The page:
A Travellerspoint blog

V & A Day

We were up early(ish) and got mighty fine coffee from the Roastery Cafe down the road run by two New Zealanders (everywhere you go you take the Kiwis with you). We decided to make The V & A our first museum/gallery visit and wound up spending five hours there. The main attractions at the V & A at the moment are Botticelli Reimagined (March 5 – July 3) and Undressed: A Brief History of Underwear (April 16, 2016 – March 12, 2017).
Mounting a Botticelli exhibition without his most iconic work, The Birth of Venus, which never leaves the Uffizi in Florence wasn't going to stop the good folk at the V & A. They gathered together modern works inspired by the Birth Of Venus (David LaChapelle's Rebirth of Venus, Jeff Koons' Lady Gaga Artpop album cover, Warhol's 'Birth of Venus' etc) plus some of Sandro's less celebrated works, and some attributed to anonymous students working in his studio.

Even without the original to compare, the modern interpretations were underwhelming (although I do love a Warhol). I also thought up close the Renaissance originals were flat and dull. I was also taken by the hands in the works of Botticelli & co – the fingers look like skinny supermarket sausages. Maybe sausage fingers were considered to be the epitome of beauty and wealth back in the day.

The underwear exhibit was only two days into its run and overcrowded so we only caught glimpses of the scanties. That exhibition made me wish there was such a thing as (enforceable) gallery-going-etiquette – form one orderly line; spend no more than 3.5 minutes ogling each item and if you don't obey the rules the person behind you (me) can slap you on the back of the head, no questions asked.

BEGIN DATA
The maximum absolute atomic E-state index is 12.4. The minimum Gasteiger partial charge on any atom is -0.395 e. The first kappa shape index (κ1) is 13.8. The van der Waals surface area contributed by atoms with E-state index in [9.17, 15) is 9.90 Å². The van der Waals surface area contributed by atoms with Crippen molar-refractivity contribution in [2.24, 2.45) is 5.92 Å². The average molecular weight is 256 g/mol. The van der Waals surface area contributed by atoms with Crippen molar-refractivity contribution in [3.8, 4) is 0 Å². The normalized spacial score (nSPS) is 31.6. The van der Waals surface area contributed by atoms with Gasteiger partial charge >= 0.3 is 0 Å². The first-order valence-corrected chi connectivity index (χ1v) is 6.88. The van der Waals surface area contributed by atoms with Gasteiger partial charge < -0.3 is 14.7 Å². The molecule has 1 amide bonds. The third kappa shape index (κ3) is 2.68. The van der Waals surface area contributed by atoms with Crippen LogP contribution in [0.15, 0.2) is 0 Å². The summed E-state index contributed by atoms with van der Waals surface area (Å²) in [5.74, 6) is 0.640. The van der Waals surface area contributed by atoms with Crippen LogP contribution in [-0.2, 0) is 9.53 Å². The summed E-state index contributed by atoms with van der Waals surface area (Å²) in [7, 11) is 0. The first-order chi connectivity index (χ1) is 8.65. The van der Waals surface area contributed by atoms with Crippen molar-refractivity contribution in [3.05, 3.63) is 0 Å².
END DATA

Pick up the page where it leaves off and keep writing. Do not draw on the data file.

Posted by Meli Clarke 13:21

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The Hermitage has two small da Vinci portraits. I know this because I read it in my guide book. I never saw them because the heaving throng of phone wielding tourists kept pushing and shoving their way to the front where they snapped a photo before peeling out of the pack. It was never ending. Meanwhile the two rooms of Rembrandt masterpieces were relatively empty while the building housing 'modern' art was ours to enjoy alone. My gallery going etiquette would be tougher by far - each visitor is asked, Are you here to take photos on your phone? If answer is, Yes, they are directed toward gift shop with their passports stamped, Do Not Admit To Any Gallery In The World.

by Richard Mortlock

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